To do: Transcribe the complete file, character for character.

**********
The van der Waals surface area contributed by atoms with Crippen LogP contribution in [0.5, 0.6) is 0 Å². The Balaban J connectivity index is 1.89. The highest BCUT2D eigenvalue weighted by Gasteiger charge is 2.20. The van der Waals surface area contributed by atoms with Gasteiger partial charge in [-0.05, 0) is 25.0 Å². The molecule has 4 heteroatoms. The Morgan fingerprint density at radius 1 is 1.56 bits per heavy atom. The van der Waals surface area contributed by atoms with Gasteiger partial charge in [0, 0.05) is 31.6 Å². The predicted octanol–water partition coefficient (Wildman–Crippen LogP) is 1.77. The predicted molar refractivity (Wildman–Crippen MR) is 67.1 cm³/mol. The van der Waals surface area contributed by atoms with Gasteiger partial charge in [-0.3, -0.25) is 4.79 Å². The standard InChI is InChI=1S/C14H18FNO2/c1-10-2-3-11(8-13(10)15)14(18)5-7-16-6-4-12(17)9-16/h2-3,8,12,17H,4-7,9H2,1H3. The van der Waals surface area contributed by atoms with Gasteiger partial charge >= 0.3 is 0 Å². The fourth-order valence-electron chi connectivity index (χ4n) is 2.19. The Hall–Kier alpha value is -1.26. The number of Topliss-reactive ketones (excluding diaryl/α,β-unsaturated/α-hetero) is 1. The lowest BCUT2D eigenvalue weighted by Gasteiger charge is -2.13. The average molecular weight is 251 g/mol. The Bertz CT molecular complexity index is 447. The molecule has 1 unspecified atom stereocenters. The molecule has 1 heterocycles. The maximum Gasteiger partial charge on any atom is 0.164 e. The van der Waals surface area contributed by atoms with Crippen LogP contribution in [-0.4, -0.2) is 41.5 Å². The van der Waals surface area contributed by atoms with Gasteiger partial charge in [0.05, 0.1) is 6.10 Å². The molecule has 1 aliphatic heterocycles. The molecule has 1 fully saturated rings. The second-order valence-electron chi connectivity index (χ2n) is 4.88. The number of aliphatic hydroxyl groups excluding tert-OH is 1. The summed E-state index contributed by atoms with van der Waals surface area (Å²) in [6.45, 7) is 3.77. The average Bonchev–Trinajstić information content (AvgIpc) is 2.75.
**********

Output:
The van der Waals surface area contributed by atoms with Crippen LogP contribution in [0.5, 0.6) is 0 Å². The Balaban J connectivity index is 1.89. The highest BCUT2D eigenvalue weighted by Gasteiger charge is 2.20. The van der Waals surface area contributed by atoms with Gasteiger partial charge in [-0.05, 0) is 25.0 Å². The molecule has 4 heteroatoms. The Morgan fingerprint density at radius 1 is 1.56 bits per heavy atom. The van der Waals surface area contributed by atoms with Gasteiger partial charge in [0, 0.05) is 31.6 Å². The predicted octanol–water partition coefficient (Wildman–Crippen LogP) is 1.77. The predicted molar refractivity (Wildman–Crippen MR) is 67.1 cm³/mol. The van der Waals surface area contributed by atoms with Gasteiger partial charge in [-0.3, -0.25) is 4.79 Å². The standard InChI is InChI=1S/C14H18FNO2/c1-10-2-3-11(8-13(10)15)14(18)5-7-16-6-4-12(17)9-16/h2-3,8,12,17H,4-7,9H2,1H3. The van der Waals surface area contributed by atoms with Gasteiger partial charge >= 0.3 is 0 Å². The fourth-order valence-electron chi connectivity index (χ4n) is 2.19. The Hall–Kier alpha value is -1.26. The number of Topliss-reactive ketones (excluding diaryl/α,β-unsaturated/α-hetero) is 1. The lowest BCUT2D eigenvalue weighted by Gasteiger charge is -2.13. The average molecular weight is 251 g/mol. The Bertz CT molecular complexity index is 447. The molecule has 1 unspecified atom stereocenters. The molecule has 1 heterocycles. The maximum Gasteiger partial charge on any atom is 0.164 e. The van der Waals surface area contributed by atoms with Crippen LogP contribution in [-0.4, -0.2) is 41.5 Å². The van der Waals surface area contributed by atoms with Gasteiger partial charge in [0.05, 0.1) is 6.10 Å². The molecule has 1 aliphatic heterocycles. The molecule has 1 fully saturated rings. The second-order valence-electron chi connectivity index (χ2n) is 4.88. The number of aliphatic hydroxyl groups excluding tert-OH is 1. The summed E-state index contributed by atoms with van der Waals surface area (Å²) in [6.45, 7) is 3.77. The average Bonchev–Trinajstić information content (AvgIpc) is 2.75.